Black Mountain P750 SDC

Sat, Nov 24, 2012
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I took lots of pictures as usual, but when I got home to San Jose I found I had no pictures in the camera. How they got erased is a bit of a mystery, but it seems my SD card was the culprit. I could no longer use it or store new pictures until I reformatted it. Bummer.

Black Mountain is located in the northern part of San Diego County, only a few miles north of the small town of Ramona along SR78. It was one of two remaining peaks I had on the SDC list. Thanksgiving saw the family visiting Grandma in San Diego. She had recently relocated from Claremont to Rancho San Bernardo, just south of Escondido - very conveniently located for Black Mtn. I had attempted Black Mtn a year earlier by a route from the east, but that turned out to be a bust - private and Indian property lined the Black Canyon Rd that I drove with heavy brush on the eastern flanks of the mountain. I aborted before even getting out of the car. I was made aware of the only realistic route shortly thereafter (it helps to publicly admit defeat sometimes) which approaches from the West via Pamo Valley. With a high clearance vehicle one can drive to within a mile of the summit, but I was not so equipped. So I parked at the start of the Upper Ysabel Road, about a mile past the end of the pavement in Pamo Valley. Upper Ysabel Road is on Cleveland NF land and open to vehicles when fire danger is low. Mostly it appears to be used by hunters to gain access to the mountain. The road is 7+ miles in length, reaching nearly to the summit where another gate bars permanent access to the summit. It is rough in places and would not have been suitable for driving my van on. There are few turnaround options, so don't try it if you have any doubts about your clearance.

Starting around 9a, it was not a particularly good hike. The road is decent for hiking, but the views are marginal. Mostly chaparral-lined slopes, the area had burned in the Cuyamaca Fire some years earlier. The brush was back with a vengeance, but the pines on the upper slopes are just starting to rejuvenate. Some of the taller ones survived the fire and seedlings are starting to sprout near the summit, but there are many burned spars still standing as a reminder to be careful with fire. It probably didn't help that it was a rather warm day for mid-November. There is no shade to be found anywhere on the road. It took two and half hours for me to reach the summit and little over an hour to get down - the road was good for running, at least, and I took advantage by jogging the entire distance back to the van. The gated portion of the road actually ends at the south end of the summit area with a use trail cutting through the brush for the last hundred yards are so.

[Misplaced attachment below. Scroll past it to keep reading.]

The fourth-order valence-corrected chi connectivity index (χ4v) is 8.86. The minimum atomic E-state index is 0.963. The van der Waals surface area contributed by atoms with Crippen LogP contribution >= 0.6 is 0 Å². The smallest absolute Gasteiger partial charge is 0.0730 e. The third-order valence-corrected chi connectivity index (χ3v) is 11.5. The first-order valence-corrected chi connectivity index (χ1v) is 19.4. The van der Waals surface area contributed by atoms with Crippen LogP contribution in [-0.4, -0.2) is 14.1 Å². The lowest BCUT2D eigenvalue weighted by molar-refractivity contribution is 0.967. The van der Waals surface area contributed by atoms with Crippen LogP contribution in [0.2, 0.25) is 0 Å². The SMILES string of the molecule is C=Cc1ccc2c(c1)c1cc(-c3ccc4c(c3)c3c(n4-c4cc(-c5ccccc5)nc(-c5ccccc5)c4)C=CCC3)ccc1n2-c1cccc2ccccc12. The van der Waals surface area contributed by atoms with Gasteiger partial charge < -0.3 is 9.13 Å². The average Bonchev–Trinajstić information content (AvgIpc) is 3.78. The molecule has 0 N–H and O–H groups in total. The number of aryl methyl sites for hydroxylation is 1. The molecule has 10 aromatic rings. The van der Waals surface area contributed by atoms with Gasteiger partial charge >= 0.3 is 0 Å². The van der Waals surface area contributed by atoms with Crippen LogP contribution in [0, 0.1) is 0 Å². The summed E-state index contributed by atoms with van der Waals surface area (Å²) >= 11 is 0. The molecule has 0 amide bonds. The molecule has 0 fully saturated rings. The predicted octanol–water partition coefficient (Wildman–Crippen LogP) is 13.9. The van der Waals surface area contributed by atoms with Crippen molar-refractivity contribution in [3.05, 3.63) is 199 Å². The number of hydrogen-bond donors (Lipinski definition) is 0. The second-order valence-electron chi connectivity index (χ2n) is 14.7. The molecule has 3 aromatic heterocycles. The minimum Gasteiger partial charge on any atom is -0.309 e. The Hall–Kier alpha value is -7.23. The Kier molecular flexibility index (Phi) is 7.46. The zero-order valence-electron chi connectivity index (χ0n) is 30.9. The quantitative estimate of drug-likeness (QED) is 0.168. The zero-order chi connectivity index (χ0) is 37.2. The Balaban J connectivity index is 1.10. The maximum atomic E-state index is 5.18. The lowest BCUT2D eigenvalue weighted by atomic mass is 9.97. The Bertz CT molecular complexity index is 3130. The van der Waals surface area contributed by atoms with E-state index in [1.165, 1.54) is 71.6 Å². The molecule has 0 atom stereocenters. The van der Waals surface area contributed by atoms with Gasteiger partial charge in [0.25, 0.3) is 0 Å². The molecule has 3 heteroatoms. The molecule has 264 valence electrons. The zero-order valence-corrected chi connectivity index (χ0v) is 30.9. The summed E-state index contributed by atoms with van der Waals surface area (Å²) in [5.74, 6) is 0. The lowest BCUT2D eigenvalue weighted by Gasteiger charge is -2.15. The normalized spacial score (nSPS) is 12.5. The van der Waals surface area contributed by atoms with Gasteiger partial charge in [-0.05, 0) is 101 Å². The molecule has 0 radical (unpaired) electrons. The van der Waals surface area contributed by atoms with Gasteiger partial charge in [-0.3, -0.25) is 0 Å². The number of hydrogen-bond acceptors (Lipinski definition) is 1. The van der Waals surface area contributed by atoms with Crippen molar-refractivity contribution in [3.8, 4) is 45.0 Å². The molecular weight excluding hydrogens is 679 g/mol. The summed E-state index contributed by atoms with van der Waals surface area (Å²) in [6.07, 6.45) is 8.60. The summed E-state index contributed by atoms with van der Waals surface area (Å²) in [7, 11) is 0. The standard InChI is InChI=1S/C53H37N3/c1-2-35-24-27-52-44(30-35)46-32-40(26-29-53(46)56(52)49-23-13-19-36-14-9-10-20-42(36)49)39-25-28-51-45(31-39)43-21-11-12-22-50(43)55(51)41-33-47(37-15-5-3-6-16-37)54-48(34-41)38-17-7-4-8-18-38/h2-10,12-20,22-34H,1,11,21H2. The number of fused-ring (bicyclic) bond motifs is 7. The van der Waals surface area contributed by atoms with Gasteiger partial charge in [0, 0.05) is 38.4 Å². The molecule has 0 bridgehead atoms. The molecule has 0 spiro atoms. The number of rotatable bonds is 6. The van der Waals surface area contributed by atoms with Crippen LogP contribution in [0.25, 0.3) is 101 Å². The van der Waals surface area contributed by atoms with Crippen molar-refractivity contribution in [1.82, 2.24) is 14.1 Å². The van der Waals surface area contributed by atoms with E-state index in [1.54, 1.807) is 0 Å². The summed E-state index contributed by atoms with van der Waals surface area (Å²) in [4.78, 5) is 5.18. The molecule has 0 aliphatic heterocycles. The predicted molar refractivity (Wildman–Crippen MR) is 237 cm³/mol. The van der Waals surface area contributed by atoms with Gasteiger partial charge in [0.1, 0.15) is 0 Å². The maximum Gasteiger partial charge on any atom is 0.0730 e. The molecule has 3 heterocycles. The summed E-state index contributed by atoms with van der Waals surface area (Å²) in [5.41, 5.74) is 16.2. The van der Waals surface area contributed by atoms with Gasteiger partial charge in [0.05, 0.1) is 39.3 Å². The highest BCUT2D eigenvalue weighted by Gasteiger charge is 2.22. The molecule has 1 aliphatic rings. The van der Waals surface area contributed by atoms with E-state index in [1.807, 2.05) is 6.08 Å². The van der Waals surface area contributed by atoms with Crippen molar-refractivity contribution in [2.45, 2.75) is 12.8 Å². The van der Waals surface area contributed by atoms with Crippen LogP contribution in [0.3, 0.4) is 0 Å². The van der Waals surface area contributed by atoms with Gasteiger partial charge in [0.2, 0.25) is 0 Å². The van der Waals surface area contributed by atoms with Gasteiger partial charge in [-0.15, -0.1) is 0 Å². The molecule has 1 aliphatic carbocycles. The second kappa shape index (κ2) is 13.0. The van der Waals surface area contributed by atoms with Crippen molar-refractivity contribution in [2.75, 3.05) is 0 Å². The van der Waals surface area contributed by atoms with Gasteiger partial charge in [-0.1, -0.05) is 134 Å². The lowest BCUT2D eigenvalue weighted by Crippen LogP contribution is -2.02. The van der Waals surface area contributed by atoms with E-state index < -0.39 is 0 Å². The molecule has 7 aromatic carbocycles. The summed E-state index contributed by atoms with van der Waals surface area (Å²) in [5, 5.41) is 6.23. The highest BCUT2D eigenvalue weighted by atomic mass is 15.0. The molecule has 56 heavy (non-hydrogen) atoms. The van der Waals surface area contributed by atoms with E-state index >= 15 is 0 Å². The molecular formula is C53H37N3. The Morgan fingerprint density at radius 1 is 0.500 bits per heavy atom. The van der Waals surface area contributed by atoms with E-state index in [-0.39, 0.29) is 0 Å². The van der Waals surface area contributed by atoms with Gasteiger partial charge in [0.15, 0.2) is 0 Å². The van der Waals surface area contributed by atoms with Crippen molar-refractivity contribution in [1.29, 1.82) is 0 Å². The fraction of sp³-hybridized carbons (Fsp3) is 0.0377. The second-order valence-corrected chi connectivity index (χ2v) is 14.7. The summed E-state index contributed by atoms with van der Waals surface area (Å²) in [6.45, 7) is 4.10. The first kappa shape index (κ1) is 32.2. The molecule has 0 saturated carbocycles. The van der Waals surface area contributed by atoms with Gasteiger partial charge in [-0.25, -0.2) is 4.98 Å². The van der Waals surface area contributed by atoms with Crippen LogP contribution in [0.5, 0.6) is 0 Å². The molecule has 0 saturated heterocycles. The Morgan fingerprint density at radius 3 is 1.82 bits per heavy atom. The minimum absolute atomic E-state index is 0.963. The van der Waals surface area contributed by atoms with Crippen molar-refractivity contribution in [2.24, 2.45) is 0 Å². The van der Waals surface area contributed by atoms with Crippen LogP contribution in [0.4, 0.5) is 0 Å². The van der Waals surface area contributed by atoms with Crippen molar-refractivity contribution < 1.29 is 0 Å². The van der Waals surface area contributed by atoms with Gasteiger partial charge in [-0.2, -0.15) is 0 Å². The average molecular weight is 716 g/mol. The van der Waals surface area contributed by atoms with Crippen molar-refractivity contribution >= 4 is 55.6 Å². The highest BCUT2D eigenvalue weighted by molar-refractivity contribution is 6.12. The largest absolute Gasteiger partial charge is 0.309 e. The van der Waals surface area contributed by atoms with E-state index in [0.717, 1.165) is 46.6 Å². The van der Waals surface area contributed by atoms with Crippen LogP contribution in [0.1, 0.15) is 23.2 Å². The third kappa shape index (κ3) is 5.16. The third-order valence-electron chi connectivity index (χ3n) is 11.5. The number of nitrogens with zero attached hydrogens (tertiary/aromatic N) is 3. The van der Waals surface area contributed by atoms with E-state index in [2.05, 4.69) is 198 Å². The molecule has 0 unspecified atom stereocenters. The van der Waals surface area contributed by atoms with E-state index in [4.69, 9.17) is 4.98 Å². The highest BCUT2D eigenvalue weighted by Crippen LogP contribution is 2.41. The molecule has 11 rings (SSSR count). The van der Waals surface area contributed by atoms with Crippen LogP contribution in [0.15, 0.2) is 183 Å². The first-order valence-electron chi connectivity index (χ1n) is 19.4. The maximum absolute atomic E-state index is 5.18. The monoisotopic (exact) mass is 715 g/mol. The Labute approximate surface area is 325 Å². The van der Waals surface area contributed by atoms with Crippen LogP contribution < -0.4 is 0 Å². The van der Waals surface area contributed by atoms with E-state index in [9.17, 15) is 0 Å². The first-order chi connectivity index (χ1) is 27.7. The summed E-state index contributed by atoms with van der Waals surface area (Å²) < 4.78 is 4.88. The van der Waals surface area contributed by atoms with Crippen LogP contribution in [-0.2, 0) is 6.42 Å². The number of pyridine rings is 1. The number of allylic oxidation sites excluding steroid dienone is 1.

There is a small concrete bunker at the summit, the small opening at the top looking down into a pit filled with empty beer cans and bottles - a popular drinking spot, it would seem. There is a small solar-powered antenna as well, but little else. Judging by the concrete foundations, it appears something more substantial once stood at the summit, but no longer. The views stretch north to Palomar, east to Cuyamaca, south to the Mexico border and west to the Pacific Ocean. It was not a particularly clear day, especially along the coast where fog and haze blurred much of the view.

I came across two trucks parked on the way up (owners absent), and crossed paths with two others plus a couple of motorcycles on my way down. Shells littered parts of the road at open clearings, broken beer bottles and empty cans found in places, too. Though a sign indicated No Shooting except for the legal hunting of mammals and birds, most of the shooting taking place appears to be for target practice or simply for fun.

All in all, not one of the better peaks in San Diego County, and one of the poorer ones found on the SDC list. At least it made for a good workout. Grandma made a prime rib for dinner and I did my fair share of damage to it. Yum!


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